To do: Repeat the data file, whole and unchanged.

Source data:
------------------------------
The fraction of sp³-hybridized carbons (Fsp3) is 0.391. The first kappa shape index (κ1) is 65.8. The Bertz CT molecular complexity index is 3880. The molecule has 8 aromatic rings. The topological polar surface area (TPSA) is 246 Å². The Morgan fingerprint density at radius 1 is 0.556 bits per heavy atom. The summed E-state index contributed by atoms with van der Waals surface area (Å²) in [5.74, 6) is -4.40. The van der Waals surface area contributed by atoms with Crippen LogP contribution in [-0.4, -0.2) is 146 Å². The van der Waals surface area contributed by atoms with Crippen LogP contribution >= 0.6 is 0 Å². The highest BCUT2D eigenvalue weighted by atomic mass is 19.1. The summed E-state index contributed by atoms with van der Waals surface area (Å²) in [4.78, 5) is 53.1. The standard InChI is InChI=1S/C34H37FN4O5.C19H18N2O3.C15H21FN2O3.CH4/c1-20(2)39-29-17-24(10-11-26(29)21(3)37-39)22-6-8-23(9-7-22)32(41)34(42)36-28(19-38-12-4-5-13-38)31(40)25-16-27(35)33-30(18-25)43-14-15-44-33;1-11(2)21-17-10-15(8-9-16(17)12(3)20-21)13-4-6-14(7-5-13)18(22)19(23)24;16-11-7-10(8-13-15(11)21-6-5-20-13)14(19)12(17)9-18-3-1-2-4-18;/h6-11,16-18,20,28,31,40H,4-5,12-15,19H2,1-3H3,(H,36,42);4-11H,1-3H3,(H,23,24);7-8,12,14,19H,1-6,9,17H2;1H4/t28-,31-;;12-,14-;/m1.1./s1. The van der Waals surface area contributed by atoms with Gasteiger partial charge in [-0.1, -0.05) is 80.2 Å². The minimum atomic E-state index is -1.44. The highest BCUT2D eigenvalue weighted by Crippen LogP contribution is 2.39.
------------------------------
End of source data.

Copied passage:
The fraction of sp³-hybridized carbons (Fsp3) is 0.391. The first kappa shape index (κ1) is 65.8. The Bertz CT molecular complexity index is 3880. The molecule has 8 aromatic rings. The topological polar surface area (TPSA) is 246 Å². The Morgan fingerprint density at radius 1 is 0.556 bits per heavy atom. The summed E-state index contributed by atoms with van der Waals surface area (Å²) in [5.74, 6) is -4.40. The van der Waals surface area contributed by atoms with Crippen LogP contribution in [-0.4, -0.2) is 146 Å². The van der Waals surface area contributed by atoms with Crippen LogP contribution >= 0.6 is 0 Å². The highest BCUT2D eigenvalue weighted by atomic mass is 19.1. The summed E-state index contributed by atoms with van der Waals surface area (Å²) in [4.78, 5) is 53.1. The standard InChI is InChI=1S/C34H37FN4O5.C19H18N2O3.C15H21FN2O3.CH4/c1-20(2)39-29-17-24(10-11-26(29)21(3)37-39)22-6-8-23(9-7-22)32(41)34(42)36-28(19-38-12-4-5-13-38)31(40)25-16-27(35)33-30(18-25)43-14-15-44-33;1-11(2)21-17-10-15(8-9-16(17)12(3)20-21)13-4-6-14(7-5-13)18(22)19(23)24;16-11-7-10(8-13-15(11)21-6-5-20-13)14(19)12(17)9-18-3-1-2-4-18;/h6-11,16-18,20,28,31,40H,4-5,12-15,19H2,1-3H3,(H,36,42);4-11H,1-3H3,(H,23,24);7-8,12,14,19H,1-6,9,17H2;1H4/t28-,31-;;12-,14-;/m1.1./s1. The van der Waals surface area contributed by atoms with Gasteiger partial charge in [-0.1, -0.05) is 80.2 Å². The minimum atomic E-state index is -1.44. The highest BCUT2D eigenvalue weighted by Crippen LogP contribution is 2.39.